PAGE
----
By reading the transformation values of your instances in the Object Transforms Input node and later setting them on the same instance in the Object Transforms Output node you create a feedback loop. Each time you execute the node tree you modify the object based on the values of the previous iteration and not on some default state. Only when you increase the number of instances you get “fresh” objects, which is why the instances might appear at the desired location at that time.
My suggestion is to not use the instances' Object Transforms Input but rather compute the transformation values some other way. For example by using the Index of the loop. You could also add some other objects' Object Transforms Input, e.g. the location of another cube to influence the offset of your instances. You only have to be careful if you write the transformation values that you're reading.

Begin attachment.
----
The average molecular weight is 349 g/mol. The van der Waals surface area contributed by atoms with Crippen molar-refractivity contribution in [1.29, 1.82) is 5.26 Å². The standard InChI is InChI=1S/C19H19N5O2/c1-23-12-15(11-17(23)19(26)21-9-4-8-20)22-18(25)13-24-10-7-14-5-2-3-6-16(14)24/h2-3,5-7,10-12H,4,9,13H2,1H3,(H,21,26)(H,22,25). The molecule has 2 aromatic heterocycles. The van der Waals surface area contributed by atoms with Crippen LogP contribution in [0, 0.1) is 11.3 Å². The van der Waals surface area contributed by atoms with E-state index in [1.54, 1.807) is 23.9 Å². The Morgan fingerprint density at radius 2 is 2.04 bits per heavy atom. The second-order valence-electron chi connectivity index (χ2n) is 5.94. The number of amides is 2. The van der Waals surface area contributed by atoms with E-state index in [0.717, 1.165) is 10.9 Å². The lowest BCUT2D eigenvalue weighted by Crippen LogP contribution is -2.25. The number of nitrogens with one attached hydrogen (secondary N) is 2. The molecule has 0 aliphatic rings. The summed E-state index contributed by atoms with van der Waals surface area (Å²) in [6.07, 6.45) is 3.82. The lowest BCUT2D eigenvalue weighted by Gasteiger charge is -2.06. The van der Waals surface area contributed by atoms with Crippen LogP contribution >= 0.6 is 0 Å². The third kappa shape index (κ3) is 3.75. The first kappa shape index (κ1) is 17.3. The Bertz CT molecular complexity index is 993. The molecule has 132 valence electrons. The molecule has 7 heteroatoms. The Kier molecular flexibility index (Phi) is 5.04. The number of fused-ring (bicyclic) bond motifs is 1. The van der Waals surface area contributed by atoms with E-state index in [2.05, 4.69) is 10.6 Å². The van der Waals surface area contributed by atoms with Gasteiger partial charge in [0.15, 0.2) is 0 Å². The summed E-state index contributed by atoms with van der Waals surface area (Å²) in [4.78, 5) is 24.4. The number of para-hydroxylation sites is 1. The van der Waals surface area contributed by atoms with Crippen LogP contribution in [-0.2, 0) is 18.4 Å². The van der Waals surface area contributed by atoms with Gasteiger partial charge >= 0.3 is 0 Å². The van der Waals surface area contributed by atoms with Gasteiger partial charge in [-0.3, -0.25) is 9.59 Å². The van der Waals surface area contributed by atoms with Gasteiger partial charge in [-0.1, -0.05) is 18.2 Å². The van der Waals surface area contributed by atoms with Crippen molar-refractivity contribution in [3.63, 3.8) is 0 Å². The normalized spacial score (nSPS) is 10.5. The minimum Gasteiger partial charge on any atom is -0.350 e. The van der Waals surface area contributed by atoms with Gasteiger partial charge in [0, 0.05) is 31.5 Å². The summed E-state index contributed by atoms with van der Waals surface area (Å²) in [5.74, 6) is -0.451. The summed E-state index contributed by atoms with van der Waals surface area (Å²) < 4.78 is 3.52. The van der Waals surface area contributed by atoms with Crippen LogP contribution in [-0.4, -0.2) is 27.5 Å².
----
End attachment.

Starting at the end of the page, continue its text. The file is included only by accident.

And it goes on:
I modified the previous solution to use a transformation matrix instead of a mathematical expression. A combination of a list of matrices or repeated multiplication – as AN's Matrix Math node has no Power built in – allows the recreation of something similar to Structure Synth's iteration function. A more complex node setup would also allow it to pick a different matrix (or a mixture of them) for each iteration at random, resembling the assignment of multiple definitions to the same rule in Structure Synth.
If you want to avoid the matrices you could also try to read the transformation values of an object's predecessor in the object instances list.